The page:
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How reliably can autoimmune hypophysitis be diagnosed without pituitary biopsy

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Summary

Autoimmune hypophysitis is a rare chronic inflammatory condition of the pituitary gland which typically presents with hypopituitarism and a pituitary mass. Cases involving anterior pituitary alone (65%) are six times more common in women, typically presenting during pregnancy or postpartum (57%). Anterior and posterior pituitary involvement (25%) are twice as common in women, and neurohypophysis alone (10%) occurs equally in both sexes. It has a prevalence of around 5 per million, an annual incidence of 1 in 7 to 9 million and in our experience represents the known or suspected cause of 0ยท5% of cases of hypopituitarism, <1% of pituitary masses and 2% of nonfunctioning macro lesions presenting to an endocrine clinic. However, ‘missed’ cases of autoimmune hypophysitis may be the aetiology of some other unexplained cases of hypopituitarism. Clinically, headache and visual disturbance are common. Anterior hypopituitarism shows a characteristic but atypical pattern of deficiency of ACTH followed by TSH, gonadotrophins and prolactin deficiency or hyperprolactinaemia. Eighteen percent of cases have evidence of another autoimmune condition. On magnetic resonance imaging (MRI), autoimmune hypophysitis is typically symmetrical and homogeneous with thickened but undisplaced stalk in contrast to typical findings with pituitary tumours. Ultimately, the histological diagnosis of autoimmune hypophysitis can only be confirmed by surgery but a presumptive diagnosis can often be made on the basis of a combination of context and clinical features, and pituitary biopsy is not always clinically necessary for effective clinical management of the patient.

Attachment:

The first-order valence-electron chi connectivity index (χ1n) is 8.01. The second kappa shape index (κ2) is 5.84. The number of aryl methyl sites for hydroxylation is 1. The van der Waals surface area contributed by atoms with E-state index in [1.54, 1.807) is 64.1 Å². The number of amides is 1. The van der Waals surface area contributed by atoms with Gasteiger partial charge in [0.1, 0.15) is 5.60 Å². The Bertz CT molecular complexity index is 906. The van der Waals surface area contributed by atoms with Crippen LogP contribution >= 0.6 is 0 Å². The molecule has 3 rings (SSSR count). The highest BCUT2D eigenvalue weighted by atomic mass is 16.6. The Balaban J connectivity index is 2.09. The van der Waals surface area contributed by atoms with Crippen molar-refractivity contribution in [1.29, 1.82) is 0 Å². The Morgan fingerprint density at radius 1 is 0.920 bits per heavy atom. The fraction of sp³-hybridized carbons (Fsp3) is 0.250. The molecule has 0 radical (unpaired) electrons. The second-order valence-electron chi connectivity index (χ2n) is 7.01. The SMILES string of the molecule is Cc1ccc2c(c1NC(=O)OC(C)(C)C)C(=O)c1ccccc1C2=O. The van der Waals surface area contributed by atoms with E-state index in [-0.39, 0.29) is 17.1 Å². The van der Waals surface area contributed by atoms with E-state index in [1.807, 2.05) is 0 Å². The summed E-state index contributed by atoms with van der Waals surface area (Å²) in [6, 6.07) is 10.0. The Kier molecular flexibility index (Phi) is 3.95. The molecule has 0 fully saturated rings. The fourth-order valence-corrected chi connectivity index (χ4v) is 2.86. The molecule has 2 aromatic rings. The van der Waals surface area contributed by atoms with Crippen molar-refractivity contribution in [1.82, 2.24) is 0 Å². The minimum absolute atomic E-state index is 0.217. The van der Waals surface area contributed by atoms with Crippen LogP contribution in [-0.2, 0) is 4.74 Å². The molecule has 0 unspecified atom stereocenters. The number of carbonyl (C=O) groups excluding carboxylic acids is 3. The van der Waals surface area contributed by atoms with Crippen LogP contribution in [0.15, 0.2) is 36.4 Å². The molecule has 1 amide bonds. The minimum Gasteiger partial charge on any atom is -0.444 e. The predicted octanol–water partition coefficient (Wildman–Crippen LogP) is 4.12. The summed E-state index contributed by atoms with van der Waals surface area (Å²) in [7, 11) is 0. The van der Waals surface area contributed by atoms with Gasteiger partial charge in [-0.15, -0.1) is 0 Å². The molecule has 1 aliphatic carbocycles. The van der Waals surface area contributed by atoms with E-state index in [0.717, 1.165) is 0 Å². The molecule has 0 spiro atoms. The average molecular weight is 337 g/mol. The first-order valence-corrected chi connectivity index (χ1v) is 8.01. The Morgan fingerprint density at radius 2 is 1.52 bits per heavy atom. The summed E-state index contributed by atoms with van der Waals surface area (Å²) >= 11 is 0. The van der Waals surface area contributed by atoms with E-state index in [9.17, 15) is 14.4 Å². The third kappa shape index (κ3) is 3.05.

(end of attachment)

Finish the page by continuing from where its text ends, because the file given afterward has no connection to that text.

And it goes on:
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Document Type: Research Article

Affiliations: 1: Department of Diabetes & Endocrinology, Leicester Royal Infirmary, University Hospitals of Leicester NHS Trust, Leicester 2: Department of Neurosurgery, Queen’s Medical Centre, Nottingham University Hospitals NHS Trust, Nottingham, UK

Publication date: July 1, 2010

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